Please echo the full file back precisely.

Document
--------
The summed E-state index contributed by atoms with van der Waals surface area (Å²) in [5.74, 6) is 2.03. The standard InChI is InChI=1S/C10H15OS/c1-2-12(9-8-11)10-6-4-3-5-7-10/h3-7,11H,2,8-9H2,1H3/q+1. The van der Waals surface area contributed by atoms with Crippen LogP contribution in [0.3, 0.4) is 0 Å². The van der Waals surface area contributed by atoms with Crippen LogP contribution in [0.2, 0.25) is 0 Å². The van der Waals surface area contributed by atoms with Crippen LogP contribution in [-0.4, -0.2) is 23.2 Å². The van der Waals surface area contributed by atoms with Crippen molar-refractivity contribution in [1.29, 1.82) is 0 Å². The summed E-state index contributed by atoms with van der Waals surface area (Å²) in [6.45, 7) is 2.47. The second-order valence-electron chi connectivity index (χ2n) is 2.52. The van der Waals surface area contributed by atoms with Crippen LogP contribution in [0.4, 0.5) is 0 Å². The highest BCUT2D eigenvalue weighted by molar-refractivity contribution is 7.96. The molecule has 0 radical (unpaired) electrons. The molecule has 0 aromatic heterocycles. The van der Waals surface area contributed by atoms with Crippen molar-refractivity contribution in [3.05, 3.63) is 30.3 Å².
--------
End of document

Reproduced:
The summed E-state index contributed by atoms with van der Waals surface area (Å²) in [5.74, 6) is 2.03. The standard InChI is InChI=1S/C10H15OS/c1-2-12(9-8-11)10-6-4-3-5-7-10/h3-7,11H,2,8-9H2,1H3/q+1. The van der Waals surface area contributed by atoms with Crippen LogP contribution in [0.3, 0.4) is 0 Å². The van der Waals surface area contributed by atoms with Crippen LogP contribution in [0.2, 0.25) is 0 Å². The van der Waals surface area contributed by atoms with Crippen LogP contribution in [-0.4, -0.2) is 23.2 Å². The van der Waals surface area contributed by atoms with Crippen molar-refractivity contribution in [1.29, 1.82) is 0 Å². The summed E-state index contributed by atoms with van der Waals surface area (Å²) in [6.45, 7) is 2.47. The second-order valence-electron chi connectivity index (χ2n) is 2.52. The van der Waals surface area contributed by atoms with Crippen LogP contribution in [0.4, 0.5) is 0 Å². The highest BCUT2D eigenvalue weighted by molar-refractivity contribution is 7.96. The molecule has 0 radical (unpaired) electrons. The molecule has 0 aromatic heterocycles. The van der Waals surface area contributed by atoms with Crippen molar-refractivity contribution in [3.05, 3.63) is 30.3 Å².